To Forster, then, the novel has its own function, that of a persuasive equilibrism: it must...
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Forster made his chief contribution to the subject [of the novel] in the Clark Lectures which he delivered in the spring of 1927. [They were printed unrevised as Aspects of the Novel.] (p. 73)
[What we find in this collection] is an idea of the novel which will stand beside the great celebrations of the epic form. It might have helped if Forster had edited away quotations and discussions of contemporary books now forgotten, if some listener had made notes of the fine things and left the rest, as happened to Aristotle, for then we might have found it easier to realize that here we have one of the great appreciations of the most lively organism in words that genius has developed during the past two hundred years. (p. 74)
Between the invocation and the conclusion, the lectures deal with the usual aspects, the story and the plot and the characters. These offer the emotional pleasures of the novel. Then come the intellectual pleasures, which interest him more; fantasy, prophecy, pattern and rhythm. (pp. 74-5)
[At the end of his first lecture, Forster offers two] illuminating comments: 'The final test of a novel will be our affection for it, as it is the test of our friends, and of anything else we cannot define.' The other comment is a major one, expressing the essence of the novel's contribution in literature: 'The intensely stiflingly human quality of the novel is not to be avoided; the novel is...
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In facing any problem, [Forster] tended to define it dualistically. But he could not leave it there. "Only connect" is his prayer and his argument: only connect the prose and the passion, the seen and the unseen, the private and the public, the near and the far, the conscious and the unconscious, the body and the soul. (p. 386)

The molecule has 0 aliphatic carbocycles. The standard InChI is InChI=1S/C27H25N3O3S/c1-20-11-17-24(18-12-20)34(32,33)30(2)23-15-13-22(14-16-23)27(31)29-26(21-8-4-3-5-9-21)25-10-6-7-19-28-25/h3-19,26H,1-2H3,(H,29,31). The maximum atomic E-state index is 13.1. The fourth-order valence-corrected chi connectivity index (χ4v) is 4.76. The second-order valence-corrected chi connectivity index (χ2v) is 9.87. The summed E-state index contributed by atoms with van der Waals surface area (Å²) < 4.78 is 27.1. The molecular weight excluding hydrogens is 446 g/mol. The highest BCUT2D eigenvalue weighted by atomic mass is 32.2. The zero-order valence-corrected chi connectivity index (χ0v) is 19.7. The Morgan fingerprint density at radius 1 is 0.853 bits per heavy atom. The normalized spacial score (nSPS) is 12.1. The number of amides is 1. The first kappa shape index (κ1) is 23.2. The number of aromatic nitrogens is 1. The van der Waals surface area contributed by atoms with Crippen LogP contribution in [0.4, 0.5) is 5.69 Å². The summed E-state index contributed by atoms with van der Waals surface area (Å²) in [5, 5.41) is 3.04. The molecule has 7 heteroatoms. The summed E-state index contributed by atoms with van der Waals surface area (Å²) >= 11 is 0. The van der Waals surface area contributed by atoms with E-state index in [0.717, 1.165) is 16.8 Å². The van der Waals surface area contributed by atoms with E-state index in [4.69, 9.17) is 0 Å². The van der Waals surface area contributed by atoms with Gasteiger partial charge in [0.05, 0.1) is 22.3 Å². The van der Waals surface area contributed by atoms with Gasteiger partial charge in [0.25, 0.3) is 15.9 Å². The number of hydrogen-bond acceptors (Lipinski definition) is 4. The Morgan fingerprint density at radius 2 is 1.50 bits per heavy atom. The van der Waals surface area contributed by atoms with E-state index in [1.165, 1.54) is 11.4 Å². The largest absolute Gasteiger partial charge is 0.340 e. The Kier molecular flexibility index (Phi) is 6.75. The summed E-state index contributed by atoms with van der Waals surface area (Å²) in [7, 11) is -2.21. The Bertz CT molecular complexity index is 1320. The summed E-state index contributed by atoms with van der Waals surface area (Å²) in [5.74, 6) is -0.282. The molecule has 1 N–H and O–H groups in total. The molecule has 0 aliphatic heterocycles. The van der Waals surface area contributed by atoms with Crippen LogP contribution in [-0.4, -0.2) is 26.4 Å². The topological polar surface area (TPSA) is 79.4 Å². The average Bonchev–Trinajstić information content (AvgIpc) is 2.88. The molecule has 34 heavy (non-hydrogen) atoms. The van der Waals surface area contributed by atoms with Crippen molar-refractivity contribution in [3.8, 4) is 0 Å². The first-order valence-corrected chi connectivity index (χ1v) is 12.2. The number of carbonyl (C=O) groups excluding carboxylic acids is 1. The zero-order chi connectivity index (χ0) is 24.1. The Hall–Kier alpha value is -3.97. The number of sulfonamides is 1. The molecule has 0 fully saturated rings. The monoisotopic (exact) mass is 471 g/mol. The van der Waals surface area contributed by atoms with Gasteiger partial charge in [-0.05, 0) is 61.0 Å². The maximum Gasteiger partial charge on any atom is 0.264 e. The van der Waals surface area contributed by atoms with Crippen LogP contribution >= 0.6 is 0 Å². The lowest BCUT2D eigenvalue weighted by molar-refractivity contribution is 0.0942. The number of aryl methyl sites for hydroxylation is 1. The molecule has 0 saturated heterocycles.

[What] the posthumously published homosexual fiction (Maurice and the stories in The Life to Come) brings home with special force is just how much the ideal of "only connect" is a wish fulfillment rather than a plan of action. In "What I Believe" (1939) Forster tells us that "Psychology has split and shattered the idea of a 'Person,'" but that we must, for the purpose of living, go on believing that "the personality is solid, and the 'self' is an entity," and that "personal relationships" with that self are possible…. That act of faith was central with Forster. But for a homosexual to connect body and soul, the public and the private, in Forster's England was easier said than done; and the homosexual fiction is, among other things, a reminder that its author led a risky double life. That life has been spelled out in P. N. Furbank's biography, but the readings we can take from his fiction and other writings are even more revealing. Those writings are packed with double meanings. Forster's appeal to the "aristocracy of the sensitive, the considerate and the plucky," for example, is, in large part,...